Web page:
Preloading

O's 2011 Summer Reading List

What's your favorite flavor? No matter, because we've got 'em all: refreshing histories, nutty novels, and love stories that will make you melt.
Kamchatka

Kamchatka

312 pages; Black Cat
Kamchatka? Is it a foreign candy? A Native American tribe? For 10-year-old Harry, it's a frozen Russian peninsula—the last stronghold in his favorite game of Risk—and the last thing his father whispers to him before disappearing llike so many other political activists in the '70s during the Argentine "dirty war." When friends start going missing, the Vincente family is forced into a state of suspended animation as they leave their life behind and assume new identities in a quinta in the countryside. But what does it take for an individual to stop surviving and start living? Funny, wistful and wise, Kamchatka is a moving lesson on science and history as well as a tale of courage and unbreakable family bonds; it's a story of a boy who longs to be an escape artist like his hero Houdini and who plays so that he will not perish. "You had to pretend to ignore the problem if you were to get through it, otherwise it was like surrendering," he explains. Ultimately, the novel suggests that our stories do not end, that heroism lies in one's ability to change, and that we all need a place where we can retreat to before we can learn to face the world again.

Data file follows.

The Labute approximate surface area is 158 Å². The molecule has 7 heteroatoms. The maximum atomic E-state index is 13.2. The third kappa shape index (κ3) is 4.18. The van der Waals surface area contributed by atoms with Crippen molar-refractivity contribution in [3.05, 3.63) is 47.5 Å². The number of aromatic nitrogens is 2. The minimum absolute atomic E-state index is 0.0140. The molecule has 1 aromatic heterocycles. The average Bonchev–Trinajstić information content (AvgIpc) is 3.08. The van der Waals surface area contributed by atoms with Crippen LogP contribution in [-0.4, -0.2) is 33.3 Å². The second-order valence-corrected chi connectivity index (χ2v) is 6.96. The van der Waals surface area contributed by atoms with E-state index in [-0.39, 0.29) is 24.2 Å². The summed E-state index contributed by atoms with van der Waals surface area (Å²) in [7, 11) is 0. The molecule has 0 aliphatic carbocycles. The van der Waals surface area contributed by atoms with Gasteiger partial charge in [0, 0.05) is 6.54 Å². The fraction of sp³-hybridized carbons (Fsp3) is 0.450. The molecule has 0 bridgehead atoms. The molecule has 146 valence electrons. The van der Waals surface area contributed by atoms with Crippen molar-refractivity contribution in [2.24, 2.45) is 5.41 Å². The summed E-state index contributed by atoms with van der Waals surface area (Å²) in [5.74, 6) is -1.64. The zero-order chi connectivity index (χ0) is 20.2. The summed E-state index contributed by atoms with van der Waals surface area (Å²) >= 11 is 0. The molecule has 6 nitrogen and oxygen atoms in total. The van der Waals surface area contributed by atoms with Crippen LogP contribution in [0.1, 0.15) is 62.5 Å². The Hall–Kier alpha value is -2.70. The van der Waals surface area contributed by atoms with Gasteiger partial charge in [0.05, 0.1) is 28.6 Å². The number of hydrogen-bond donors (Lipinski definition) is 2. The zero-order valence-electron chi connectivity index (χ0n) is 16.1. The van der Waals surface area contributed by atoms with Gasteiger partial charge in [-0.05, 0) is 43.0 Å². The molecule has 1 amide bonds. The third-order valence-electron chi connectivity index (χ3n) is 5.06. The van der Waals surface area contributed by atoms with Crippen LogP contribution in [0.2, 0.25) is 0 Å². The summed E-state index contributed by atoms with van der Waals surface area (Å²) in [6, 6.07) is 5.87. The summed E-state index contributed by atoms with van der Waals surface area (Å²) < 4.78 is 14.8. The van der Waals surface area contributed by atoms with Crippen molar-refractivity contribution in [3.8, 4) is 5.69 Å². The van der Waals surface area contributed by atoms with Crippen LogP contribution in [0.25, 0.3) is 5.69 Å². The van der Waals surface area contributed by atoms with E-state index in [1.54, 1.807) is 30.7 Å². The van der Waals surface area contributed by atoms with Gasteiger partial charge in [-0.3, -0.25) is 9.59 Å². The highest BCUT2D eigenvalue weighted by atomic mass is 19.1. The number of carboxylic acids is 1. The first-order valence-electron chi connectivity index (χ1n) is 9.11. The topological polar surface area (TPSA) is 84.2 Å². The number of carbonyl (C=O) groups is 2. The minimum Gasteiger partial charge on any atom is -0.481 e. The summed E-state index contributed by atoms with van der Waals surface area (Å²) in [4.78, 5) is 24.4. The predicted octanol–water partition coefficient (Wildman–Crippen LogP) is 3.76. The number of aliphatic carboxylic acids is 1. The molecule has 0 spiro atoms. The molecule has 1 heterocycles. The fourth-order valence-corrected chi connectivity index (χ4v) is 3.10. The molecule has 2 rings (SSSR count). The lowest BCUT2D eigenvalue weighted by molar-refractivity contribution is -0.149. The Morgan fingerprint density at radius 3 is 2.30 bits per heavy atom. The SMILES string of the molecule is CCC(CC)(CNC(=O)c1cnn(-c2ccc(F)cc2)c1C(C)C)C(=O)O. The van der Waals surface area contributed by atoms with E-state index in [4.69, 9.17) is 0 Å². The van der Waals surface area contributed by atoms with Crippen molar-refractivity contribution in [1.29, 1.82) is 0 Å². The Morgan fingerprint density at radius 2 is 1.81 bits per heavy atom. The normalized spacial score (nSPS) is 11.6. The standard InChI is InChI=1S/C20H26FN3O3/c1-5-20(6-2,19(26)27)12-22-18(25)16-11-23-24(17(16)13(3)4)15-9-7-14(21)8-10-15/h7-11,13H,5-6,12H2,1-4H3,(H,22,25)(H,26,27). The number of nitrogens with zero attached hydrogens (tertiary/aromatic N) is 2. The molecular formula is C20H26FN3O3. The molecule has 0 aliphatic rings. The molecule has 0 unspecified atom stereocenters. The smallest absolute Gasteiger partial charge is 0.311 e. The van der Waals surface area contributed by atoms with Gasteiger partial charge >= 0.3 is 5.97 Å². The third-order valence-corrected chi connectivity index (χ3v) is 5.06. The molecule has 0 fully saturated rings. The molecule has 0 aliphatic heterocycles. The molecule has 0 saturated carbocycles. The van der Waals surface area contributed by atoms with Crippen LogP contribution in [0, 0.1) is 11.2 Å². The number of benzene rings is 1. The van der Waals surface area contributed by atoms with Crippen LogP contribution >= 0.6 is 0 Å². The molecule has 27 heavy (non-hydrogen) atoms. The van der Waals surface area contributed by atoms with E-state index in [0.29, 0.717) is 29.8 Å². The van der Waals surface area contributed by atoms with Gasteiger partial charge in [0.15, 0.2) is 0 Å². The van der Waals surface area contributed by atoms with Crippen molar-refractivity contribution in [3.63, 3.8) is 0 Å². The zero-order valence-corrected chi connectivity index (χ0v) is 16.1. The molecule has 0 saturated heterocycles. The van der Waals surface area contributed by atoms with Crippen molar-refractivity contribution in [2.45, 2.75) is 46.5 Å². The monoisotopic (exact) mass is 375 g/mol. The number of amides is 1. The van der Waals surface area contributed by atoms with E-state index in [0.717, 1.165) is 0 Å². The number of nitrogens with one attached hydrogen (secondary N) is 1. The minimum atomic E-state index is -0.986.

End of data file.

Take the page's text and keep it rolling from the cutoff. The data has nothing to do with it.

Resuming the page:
— Tiffany Sun

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